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We have teamed up with Bergen-based designer T-Michael for a fun project that is sure to appeal to the tuxedo aficionados among our customers. Usually made from silk, we have created a leather version of a cummerbund.

Born in Ghana and spending his teenage years in London, bespoke tailor and designer T-Michael has been living in the Norwegian city of Bergen for the past 30 years. From his shops in Bergen, Oslo, Paris and Tokyo he sells his impeccably constructed garments and is known for paying an incredible amount of attention to every detail in the design and manufacturing process. That nerdy detail-oriented approach to craftsmanship is right up our alley, making our collaboration a perfect match. 


 We talked with T-Michael about the collaboration, inspiration sources and craftsmanship.

Paint the picture for us. In what situation would a leather cummerbund be just perfect to wear, and what does it say about a person that he would wear a leather cummerbund?

I think most of us have a memory of the cummerbund from the ‘80s of some sort. Yes, the pastel ones too. Now let’s forget all that. The T Cummerbund is a new proposal. It is a unisex accessory to be used to style your get up any which way you please. It’s a tool for self-expression! Wear it as a sash on your waist or drape it around your body. It’s all about you telling us something about yourself.

When it comes to developing new designs and products, what are your biggest sources of inspiration?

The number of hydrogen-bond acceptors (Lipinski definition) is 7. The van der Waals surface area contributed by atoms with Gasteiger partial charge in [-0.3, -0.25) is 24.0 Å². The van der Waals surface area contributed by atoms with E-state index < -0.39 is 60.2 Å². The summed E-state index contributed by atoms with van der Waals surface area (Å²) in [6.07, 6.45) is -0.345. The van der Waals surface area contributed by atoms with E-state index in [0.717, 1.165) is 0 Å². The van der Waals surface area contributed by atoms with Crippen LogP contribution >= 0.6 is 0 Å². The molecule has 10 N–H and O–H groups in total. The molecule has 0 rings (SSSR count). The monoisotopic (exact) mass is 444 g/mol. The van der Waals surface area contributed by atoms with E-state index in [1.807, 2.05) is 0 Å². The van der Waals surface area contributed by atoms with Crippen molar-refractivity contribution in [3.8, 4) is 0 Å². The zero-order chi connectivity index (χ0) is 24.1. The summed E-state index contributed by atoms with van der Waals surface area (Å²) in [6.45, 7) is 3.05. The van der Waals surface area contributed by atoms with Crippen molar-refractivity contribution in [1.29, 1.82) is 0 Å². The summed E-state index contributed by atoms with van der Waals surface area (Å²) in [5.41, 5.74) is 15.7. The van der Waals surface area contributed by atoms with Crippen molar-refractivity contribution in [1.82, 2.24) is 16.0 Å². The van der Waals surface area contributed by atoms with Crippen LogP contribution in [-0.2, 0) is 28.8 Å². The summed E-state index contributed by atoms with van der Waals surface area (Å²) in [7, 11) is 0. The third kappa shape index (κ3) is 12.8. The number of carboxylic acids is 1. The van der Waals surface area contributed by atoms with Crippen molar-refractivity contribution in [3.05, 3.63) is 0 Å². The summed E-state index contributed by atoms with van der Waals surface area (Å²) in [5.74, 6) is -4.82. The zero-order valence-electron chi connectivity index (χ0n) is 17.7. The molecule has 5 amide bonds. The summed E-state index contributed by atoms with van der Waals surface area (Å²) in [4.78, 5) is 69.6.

I am inspired by all forms of creativity really, except fashion. Tailoring not fashion. The way a craftsperson develops a new language- a departure from the traditional- to create new forms and shapes to accentuate their individuality is so intoxicating. This is just what I’m looking to do in my field. A fine blend of old memories and new memories adhered together with a fundamentally truthful approach to self-expression.

Things are slowly changing in the fashion industry and it seems as if there is a new focus on craftsmanship and sustainability -  how do you think we can make sure that this is not just another trend, but something that will continue and be an important factor in the future of fashion and consumerism?

Trends are powerful. They dictate all aspects of our lives. Which in the case of sustainability and less consumption makes it just brilliant. However as sure as it’s ‘arrival’ so will it depart. How we mature from that point is the million Cedis question. I believe the answer lies in how we value commodities and services. The value should be placed in the social capital of the product. The rewards will maintain the continuous slow down of our clothing industry, moving past sustainability as a buzzword but rather a prerequisite of all our lives and equipping us with a wholesome and holistic approach to consumption. 

Why is it interesting for you to work with a company like Dahlman and how do they match your approach to menswear?

An honest approach to menswear always warms my heart. Dahlman’s way is to bring a historical artisan studio into contemporary times without losing the essence of its core principles. Jeppe Dencker approached me sometime back and invited me to visit his studio when and if I happened to be in CPH. That put Dahlman on my radar. When the T Cummerbund idea sneaked into my creative stream, there was no doubt as to whom I wanted to collaborate with!